Demystifying The Credit Score Financial Gauge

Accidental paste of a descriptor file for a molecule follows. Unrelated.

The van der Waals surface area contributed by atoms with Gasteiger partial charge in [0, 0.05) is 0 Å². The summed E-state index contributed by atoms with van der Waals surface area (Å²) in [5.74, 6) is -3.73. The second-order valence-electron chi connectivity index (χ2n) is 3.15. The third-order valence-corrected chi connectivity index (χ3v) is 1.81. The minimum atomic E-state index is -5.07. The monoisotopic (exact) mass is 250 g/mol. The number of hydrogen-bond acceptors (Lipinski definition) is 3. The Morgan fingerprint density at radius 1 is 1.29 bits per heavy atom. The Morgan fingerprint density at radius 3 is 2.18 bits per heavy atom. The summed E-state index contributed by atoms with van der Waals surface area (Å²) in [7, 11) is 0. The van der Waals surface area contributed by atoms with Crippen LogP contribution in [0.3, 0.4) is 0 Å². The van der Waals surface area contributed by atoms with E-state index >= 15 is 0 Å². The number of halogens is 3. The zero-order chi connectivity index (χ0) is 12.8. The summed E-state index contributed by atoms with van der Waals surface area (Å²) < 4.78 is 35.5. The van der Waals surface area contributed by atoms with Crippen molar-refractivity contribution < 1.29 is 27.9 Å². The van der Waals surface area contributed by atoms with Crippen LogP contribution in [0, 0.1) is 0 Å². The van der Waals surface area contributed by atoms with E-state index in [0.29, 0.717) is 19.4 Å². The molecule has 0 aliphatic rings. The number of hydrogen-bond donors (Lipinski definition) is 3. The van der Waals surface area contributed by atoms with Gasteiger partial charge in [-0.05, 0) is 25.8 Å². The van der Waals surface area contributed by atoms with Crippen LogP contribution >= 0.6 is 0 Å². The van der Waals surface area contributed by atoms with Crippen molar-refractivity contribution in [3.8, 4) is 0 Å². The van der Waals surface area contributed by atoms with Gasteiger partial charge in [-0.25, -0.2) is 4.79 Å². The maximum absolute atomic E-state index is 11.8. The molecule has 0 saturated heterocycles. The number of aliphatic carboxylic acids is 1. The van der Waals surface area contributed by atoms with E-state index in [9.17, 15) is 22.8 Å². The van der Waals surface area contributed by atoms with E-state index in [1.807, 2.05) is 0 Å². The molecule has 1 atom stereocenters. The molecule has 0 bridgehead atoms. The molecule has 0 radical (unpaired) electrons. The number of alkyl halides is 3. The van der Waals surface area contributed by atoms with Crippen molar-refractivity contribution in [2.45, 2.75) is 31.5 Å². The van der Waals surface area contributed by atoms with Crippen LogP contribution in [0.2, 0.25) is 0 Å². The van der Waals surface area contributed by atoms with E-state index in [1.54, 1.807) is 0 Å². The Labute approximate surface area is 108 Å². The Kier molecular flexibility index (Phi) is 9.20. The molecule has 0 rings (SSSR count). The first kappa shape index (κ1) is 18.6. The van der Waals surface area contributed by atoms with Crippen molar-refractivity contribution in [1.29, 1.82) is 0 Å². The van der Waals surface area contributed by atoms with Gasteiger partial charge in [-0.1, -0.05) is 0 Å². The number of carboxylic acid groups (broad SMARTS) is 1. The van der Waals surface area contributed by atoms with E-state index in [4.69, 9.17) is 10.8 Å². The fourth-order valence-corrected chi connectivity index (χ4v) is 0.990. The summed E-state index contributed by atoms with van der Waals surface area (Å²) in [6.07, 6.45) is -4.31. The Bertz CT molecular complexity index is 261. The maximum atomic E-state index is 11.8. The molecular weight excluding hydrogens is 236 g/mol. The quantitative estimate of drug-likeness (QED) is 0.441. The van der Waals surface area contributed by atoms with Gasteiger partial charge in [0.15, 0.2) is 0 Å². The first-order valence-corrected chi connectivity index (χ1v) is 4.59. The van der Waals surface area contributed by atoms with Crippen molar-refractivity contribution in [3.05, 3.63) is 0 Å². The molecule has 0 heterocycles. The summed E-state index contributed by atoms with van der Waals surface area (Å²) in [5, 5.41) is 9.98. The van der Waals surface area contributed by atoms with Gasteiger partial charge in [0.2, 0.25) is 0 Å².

There seems to be a sudden interest in attaining good credit score numbers and the rush is quite understandable. A few years ago, the number of businesses that needed financing and the number of people who needed financial assistance to acquire homes was not as high as can be witnessed today. Even then, there was no standard system that was used by lenders to analyze the credit risk of an individual or business. While it is common to have a score card that can be used to assess individual risk, there is also need to have a standardized assessment so as to avoid bias. Before the establishment of a streamlined credit reporting algorithm in the 1980s, it was almost impossible to answer the question “what is a good credit score range?” While this makes perfect sense, the greatest concern for borrowers is why the credit score of a single individual differs from one agency to another. Currently, the US market credit reporting is handled by three bureaus and from time to time, they report different scores. Good credit score numbers, even with slight differences, do not cause as much panic as average and bad owing to the financial implications involved. Before a borrower concludes that their scores are different with each bureau, they must consider the following; If a credit score report is generated on different dates, it could be different from another which was generated before or after. The score changes every time and even a few hours could make a major difference. To get accurate scores that can be used comparatively, the use of reports generated on the same date should be emphasized. Ever bureau has their unique scoring system for arriving at a credit score. The best approach to making a comparison is to request for a report that has been calculated using a certain scoring system. This too cannot guarantee uniformity all the time because different bureaus store raw data and manipulate it differently. Ideally, all three bureaus should receive credit updates at the same time but while some lenders will report to all three, others report to one or two. The delay of information reported at different times may cause good credit score numbers to appear as bad and vice versa. The same case applies when there is missing information that could have altered a credit score to read a certain way. Errors happen all the time and especially in mathematical computations. It is also likely that your score variation between credit bureaus could be due to an error. To spot an error, the borrower has to go through the entries in the report to cross check against their credit history and activity. The American financial market right now features close to a dozen companies that are licensed to provide credit scores. This means that even if all of them received accurate information on a borrower, the above factors would still lead them to have different scores for the same account. With such great discrepancies evidently characterizing the system, the only way is to consider not a single number but a range. So, what is a good credit score range? There are no good credit score numbers because most lenders have tailor made their credit facilities to suit every range. To stay in business and safeguards their revenue stream credit reporting agencies will usually position their scoring system as the most predictive. The reality is that a credit score is arrived at using the same data and guidelines and it is up to the borrower to choose which report to stick to according to the requirements of their lender. While the different scoring agencies might come up with different good credit score numbers based on the same parameters and formulas, the general agreement is that that a high figure is an indication of what is a good credit score range. Consumers should be aware that even though the credit scores indicate the financial health of a certain individual or company, they are a measure of different scenarios. These scenarios change all the time and when they do, the score either goes up or down. Sticking to a single system might seem limiting, but it is the best way to pick up trends to uphold maintain good credit score numbers.